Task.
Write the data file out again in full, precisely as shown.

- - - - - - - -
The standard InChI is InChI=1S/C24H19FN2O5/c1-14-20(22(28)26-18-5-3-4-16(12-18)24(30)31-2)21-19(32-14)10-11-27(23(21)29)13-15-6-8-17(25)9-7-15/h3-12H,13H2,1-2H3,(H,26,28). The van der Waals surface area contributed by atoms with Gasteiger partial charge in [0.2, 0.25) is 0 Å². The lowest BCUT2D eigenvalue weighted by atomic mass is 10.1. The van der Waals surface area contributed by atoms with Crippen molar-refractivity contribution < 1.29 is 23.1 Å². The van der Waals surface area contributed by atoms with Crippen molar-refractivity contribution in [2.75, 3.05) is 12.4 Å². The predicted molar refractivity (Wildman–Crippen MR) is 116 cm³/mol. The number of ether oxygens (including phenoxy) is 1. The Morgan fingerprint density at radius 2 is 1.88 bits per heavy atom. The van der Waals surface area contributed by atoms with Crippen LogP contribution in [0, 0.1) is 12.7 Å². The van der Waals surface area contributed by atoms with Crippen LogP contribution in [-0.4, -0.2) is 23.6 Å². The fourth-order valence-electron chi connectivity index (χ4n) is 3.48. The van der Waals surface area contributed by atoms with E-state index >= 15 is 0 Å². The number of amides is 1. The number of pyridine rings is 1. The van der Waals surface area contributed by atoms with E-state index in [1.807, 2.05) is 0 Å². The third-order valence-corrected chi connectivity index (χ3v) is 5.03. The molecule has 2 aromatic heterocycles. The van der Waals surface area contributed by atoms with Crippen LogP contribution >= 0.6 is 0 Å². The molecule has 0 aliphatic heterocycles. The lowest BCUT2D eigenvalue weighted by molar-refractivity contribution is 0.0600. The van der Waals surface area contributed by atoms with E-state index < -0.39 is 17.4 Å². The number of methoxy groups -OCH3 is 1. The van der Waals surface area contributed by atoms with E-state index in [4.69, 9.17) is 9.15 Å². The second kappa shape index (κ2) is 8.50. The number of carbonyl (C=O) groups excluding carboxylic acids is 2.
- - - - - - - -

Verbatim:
The standard InChI is InChI=1S/C24H19FN2O5/c1-14-20(22(28)26-18-5-3-4-16(12-18)24(30)31-2)21-19(32-14)10-11-27(23(21)29)13-15-6-8-17(25)9-7-15/h3-12H,13H2,1-2H3,(H,26,28). The van der Waals surface area contributed by atoms with Gasteiger partial charge in [0.2, 0.25) is 0 Å². The lowest BCUT2D eigenvalue weighted by atomic mass is 10.1. The van der Waals surface area contributed by atoms with Crippen molar-refractivity contribution < 1.29 is 23.1 Å². The van der Waals surface area contributed by atoms with Crippen molar-refractivity contribution in [2.75, 3.05) is 12.4 Å². The predicted molar refractivity (Wildman–Crippen MR) is 116 cm³/mol. The number of ether oxygens (including phenoxy) is 1. The Morgan fingerprint density at radius 2 is 1.88 bits per heavy atom. The van der Waals surface area contributed by atoms with Crippen LogP contribution in [0, 0.1) is 12.7 Å². The van der Waals surface area contributed by atoms with Crippen LogP contribution in [-0.4, -0.2) is 23.6 Å². The fourth-order valence-electron chi connectivity index (χ4n) is 3.48. The van der Waals surface area contributed by atoms with E-state index >= 15 is 0 Å². The number of amides is 1. The number of pyridine rings is 1. The van der Waals surface area contributed by atoms with E-state index in [1.807, 2.05) is 0 Å². The third-order valence-corrected chi connectivity index (χ3v) is 5.03. The molecule has 2 aromatic heterocycles. The van der Waals surface area contributed by atoms with Crippen LogP contribution >= 0.6 is 0 Å². The molecule has 0 aliphatic heterocycles. The lowest BCUT2D eigenvalue weighted by molar-refractivity contribution is 0.0600. The van der Waals surface area contributed by atoms with E-state index < -0.39 is 17.4 Å². The number of methoxy groups -OCH3 is 1. The van der Waals surface area contributed by atoms with E-state index in [4.69, 9.17) is 9.15 Å². The second kappa shape index (κ2) is 8.50. The number of carbonyl (C=O) groups excluding carboxylic acids is 2.